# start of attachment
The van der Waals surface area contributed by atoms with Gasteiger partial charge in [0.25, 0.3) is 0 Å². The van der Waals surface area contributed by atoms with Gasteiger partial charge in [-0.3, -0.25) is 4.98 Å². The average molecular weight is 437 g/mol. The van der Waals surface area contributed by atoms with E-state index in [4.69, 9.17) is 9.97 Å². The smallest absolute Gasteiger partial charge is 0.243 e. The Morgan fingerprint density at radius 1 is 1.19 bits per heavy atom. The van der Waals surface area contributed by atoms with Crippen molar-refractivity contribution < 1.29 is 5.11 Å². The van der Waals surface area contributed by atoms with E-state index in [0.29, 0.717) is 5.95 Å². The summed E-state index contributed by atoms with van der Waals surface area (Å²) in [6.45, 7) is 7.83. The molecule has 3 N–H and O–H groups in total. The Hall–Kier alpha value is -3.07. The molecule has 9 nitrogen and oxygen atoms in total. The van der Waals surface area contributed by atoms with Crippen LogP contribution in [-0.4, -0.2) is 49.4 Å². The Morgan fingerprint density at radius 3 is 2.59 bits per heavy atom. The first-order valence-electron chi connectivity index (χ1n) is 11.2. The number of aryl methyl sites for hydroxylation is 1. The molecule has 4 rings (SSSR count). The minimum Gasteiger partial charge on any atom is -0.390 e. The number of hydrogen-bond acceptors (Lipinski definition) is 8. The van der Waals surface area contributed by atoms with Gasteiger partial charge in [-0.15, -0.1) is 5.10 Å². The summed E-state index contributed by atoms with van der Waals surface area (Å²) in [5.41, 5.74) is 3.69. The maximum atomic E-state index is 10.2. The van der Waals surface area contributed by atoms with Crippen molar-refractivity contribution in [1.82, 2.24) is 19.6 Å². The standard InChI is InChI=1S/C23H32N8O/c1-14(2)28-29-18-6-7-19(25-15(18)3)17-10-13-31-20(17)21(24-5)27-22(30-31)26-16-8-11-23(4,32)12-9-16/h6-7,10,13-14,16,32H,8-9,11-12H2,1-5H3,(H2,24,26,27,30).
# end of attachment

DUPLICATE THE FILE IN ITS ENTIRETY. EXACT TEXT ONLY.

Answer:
The van der Waals surface area contributed by atoms with Gasteiger partial charge in [0.25, 0.3) is 0 Å². The van der Waals surface area contributed by atoms with Gasteiger partial charge in [-0.3, -0.25) is 4.98 Å². The average molecular weight is 437 g/mol. The van der Waals surface area contributed by atoms with E-state index in [4.69, 9.17) is 9.97 Å². The smallest absolute Gasteiger partial charge is 0.243 e. The Morgan fingerprint density at radius 1 is 1.19 bits per heavy atom. The van der Waals surface area contributed by atoms with Crippen molar-refractivity contribution < 1.29 is 5.11 Å². The van der Waals surface area contributed by atoms with E-state index in [0.29, 0.717) is 5.95 Å². The summed E-state index contributed by atoms with van der Waals surface area (Å²) in [6.45, 7) is 7.83. The molecule has 3 N–H and O–H groups in total. The Hall–Kier alpha value is -3.07. The molecule has 9 nitrogen and oxygen atoms in total. The van der Waals surface area contributed by atoms with Crippen LogP contribution in [-0.4, -0.2) is 49.4 Å². The Morgan fingerprint density at radius 3 is 2.59 bits per heavy atom. The first-order valence-electron chi connectivity index (χ1n) is 11.2. The number of aryl methyl sites for hydroxylation is 1. The molecule has 4 rings (SSSR count). The minimum Gasteiger partial charge on any atom is -0.390 e. The number of hydrogen-bond acceptors (Lipinski definition) is 8. The van der Waals surface area contributed by atoms with Gasteiger partial charge in [-0.15, -0.1) is 5.10 Å². The summed E-state index contributed by atoms with van der Waals surface area (Å²) in [5.41, 5.74) is 3.69. The maximum atomic E-state index is 10.2. The van der Waals surface area contributed by atoms with Crippen molar-refractivity contribution in [1.82, 2.24) is 19.6 Å². The standard InChI is InChI=1S/C23H32N8O/c1-14(2)28-29-18-6-7-19(25-15(18)3)17-10-13-31-20(17)21(24-5)27-22(30-31)26-16-8-11-23(4,32)12-9-16/h6-7,10,13-14,16,32H,8-9,11-12H2,1-5H3,(H2,24,26,27,30).